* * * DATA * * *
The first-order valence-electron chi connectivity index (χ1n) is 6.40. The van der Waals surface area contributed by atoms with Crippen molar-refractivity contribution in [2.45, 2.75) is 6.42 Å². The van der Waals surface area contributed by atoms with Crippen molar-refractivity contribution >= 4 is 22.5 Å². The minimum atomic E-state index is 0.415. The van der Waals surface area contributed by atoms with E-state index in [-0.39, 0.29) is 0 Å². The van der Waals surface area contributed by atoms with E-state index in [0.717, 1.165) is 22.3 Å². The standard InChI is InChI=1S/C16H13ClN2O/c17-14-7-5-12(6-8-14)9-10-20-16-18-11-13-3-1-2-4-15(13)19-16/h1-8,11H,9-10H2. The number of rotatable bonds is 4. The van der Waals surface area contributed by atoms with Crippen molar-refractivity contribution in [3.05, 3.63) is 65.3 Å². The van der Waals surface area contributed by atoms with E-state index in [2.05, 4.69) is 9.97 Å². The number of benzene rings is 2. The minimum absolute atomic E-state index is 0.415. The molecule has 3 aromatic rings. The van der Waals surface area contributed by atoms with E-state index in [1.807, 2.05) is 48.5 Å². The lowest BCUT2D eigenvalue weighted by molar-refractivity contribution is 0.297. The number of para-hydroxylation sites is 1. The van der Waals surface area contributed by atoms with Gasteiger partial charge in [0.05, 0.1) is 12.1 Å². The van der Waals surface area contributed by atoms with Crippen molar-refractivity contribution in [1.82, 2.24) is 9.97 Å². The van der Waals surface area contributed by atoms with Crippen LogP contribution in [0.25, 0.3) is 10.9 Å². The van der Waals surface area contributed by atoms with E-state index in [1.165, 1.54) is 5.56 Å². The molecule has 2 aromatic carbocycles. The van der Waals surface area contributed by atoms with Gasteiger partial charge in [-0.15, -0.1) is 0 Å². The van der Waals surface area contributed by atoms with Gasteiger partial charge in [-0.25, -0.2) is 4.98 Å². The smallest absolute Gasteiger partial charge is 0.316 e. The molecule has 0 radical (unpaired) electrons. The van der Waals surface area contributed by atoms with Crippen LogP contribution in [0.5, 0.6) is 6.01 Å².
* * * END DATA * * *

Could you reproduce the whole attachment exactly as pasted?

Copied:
The first-order valence-electron chi connectivity index (χ1n) is 6.40. The van der Waals surface area contributed by atoms with Crippen molar-refractivity contribution in [2.45, 2.75) is 6.42 Å². The van der Waals surface area contributed by atoms with Crippen molar-refractivity contribution >= 4 is 22.5 Å². The minimum atomic E-state index is 0.415. The van der Waals surface area contributed by atoms with E-state index in [-0.39, 0.29) is 0 Å². The van der Waals surface area contributed by atoms with E-state index in [0.717, 1.165) is 22.3 Å². The standard InChI is InChI=1S/C16H13ClN2O/c17-14-7-5-12(6-8-14)9-10-20-16-18-11-13-3-1-2-4-15(13)19-16/h1-8,11H,9-10H2. The number of rotatable bonds is 4. The van der Waals surface area contributed by atoms with Crippen molar-refractivity contribution in [3.05, 3.63) is 65.3 Å². The van der Waals surface area contributed by atoms with E-state index in [2.05, 4.69) is 9.97 Å². The number of benzene rings is 2. The minimum absolute atomic E-state index is 0.415. The molecule has 3 aromatic rings. The van der Waals surface area contributed by atoms with E-state index in [1.807, 2.05) is 48.5 Å². The lowest BCUT2D eigenvalue weighted by molar-refractivity contribution is 0.297. The number of para-hydroxylation sites is 1. The van der Waals surface area contributed by atoms with Gasteiger partial charge in [0.05, 0.1) is 12.1 Å². The van der Waals surface area contributed by atoms with Crippen molar-refractivity contribution in [1.82, 2.24) is 9.97 Å². The van der Waals surface area contributed by atoms with Crippen LogP contribution in [0.25, 0.3) is 10.9 Å². The van der Waals surface area contributed by atoms with E-state index in [1.165, 1.54) is 5.56 Å². The molecule has 2 aromatic carbocycles. The van der Waals surface area contributed by atoms with Gasteiger partial charge in [-0.15, -0.1) is 0 Å². The van der Waals surface area contributed by atoms with Gasteiger partial charge in [-0.25, -0.2) is 4.98 Å². The smallest absolute Gasteiger partial charge is 0.316 e. The molecule has 0 radical (unpaired) electrons. The van der Waals surface area contributed by atoms with Crippen LogP contribution in [0.5, 0.6) is 6.01 Å².